When Bill White was named president of baseballs National League in 1989, he became the highest-ranking black executive in all of professional sports. With a salary of $250,000 per year in a demanding administrative position that requires resolution, judgment, and a thorough grounding in the game of baseball, White was not only expected to bring a new wave of integration to the all-white halls of baseball management, he was also expected to do a very good job. As Rich Ash-burn put it in the Philadelphia Daily News, “The National League should be in pretty good hands.… Bill White is intelligent, articulate, firm and fair. And hes determined.” By 1994, however, White had left the office, openly noting his frustration at working with baseball owners.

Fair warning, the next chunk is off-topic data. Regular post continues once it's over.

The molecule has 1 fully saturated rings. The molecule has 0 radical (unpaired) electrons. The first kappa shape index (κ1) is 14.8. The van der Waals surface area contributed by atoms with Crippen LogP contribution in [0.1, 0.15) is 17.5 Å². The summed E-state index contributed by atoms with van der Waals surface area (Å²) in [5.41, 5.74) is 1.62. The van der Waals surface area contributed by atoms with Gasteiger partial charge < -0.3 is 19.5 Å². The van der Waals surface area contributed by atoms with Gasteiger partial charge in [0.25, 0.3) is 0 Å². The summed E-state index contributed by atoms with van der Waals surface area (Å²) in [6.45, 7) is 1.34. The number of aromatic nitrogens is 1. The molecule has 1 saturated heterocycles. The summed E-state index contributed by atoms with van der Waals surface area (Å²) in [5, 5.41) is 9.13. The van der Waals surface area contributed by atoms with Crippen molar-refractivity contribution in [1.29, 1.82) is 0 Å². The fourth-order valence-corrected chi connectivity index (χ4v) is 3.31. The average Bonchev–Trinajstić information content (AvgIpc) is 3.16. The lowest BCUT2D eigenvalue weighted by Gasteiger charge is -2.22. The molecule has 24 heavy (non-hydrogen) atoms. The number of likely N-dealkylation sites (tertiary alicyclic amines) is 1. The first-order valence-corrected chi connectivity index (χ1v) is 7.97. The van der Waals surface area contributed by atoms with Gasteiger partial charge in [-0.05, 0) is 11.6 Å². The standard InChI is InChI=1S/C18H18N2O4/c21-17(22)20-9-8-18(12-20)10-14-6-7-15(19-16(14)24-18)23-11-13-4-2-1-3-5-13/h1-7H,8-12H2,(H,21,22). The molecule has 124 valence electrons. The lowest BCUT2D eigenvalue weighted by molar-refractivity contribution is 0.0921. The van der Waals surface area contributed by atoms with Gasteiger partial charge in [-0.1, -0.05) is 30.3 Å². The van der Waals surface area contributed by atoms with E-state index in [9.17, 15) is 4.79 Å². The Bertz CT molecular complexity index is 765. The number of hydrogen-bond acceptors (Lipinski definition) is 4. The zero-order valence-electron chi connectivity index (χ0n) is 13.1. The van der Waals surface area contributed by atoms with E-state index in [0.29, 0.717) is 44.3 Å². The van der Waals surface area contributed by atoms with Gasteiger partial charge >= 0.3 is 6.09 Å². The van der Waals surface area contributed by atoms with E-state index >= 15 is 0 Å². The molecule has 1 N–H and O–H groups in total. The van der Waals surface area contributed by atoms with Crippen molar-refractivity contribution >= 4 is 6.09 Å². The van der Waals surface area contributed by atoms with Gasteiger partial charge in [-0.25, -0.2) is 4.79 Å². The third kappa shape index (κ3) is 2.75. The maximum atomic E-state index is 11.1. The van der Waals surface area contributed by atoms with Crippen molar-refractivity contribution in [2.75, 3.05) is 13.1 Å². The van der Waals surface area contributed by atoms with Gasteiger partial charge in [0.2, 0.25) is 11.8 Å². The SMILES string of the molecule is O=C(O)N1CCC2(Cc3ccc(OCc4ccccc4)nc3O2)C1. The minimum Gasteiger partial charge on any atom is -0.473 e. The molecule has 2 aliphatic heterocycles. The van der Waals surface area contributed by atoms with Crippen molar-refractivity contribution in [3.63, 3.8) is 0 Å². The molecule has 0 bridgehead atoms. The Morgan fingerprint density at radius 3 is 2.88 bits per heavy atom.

At the time of Whites appointment, blacks were well represented on teams in virtually every American sport, but they remained rare in managerial and executive positions. But White did not necessarily see his appointment as a means to correct that imbalance. Both he and the baseball team owners who chose him agreed that it was his experience, his maturity, and his love of the game that made him the man for the job. Peter OMalley, chairman of the search committee and owner of the Los Angeles Dodgers, remarked to the New York Times: “Bill White was selected because he was the best man for the job. He was the only man who was offered the job and, fortunately, he was the only man who accepted. Race was not a factor.”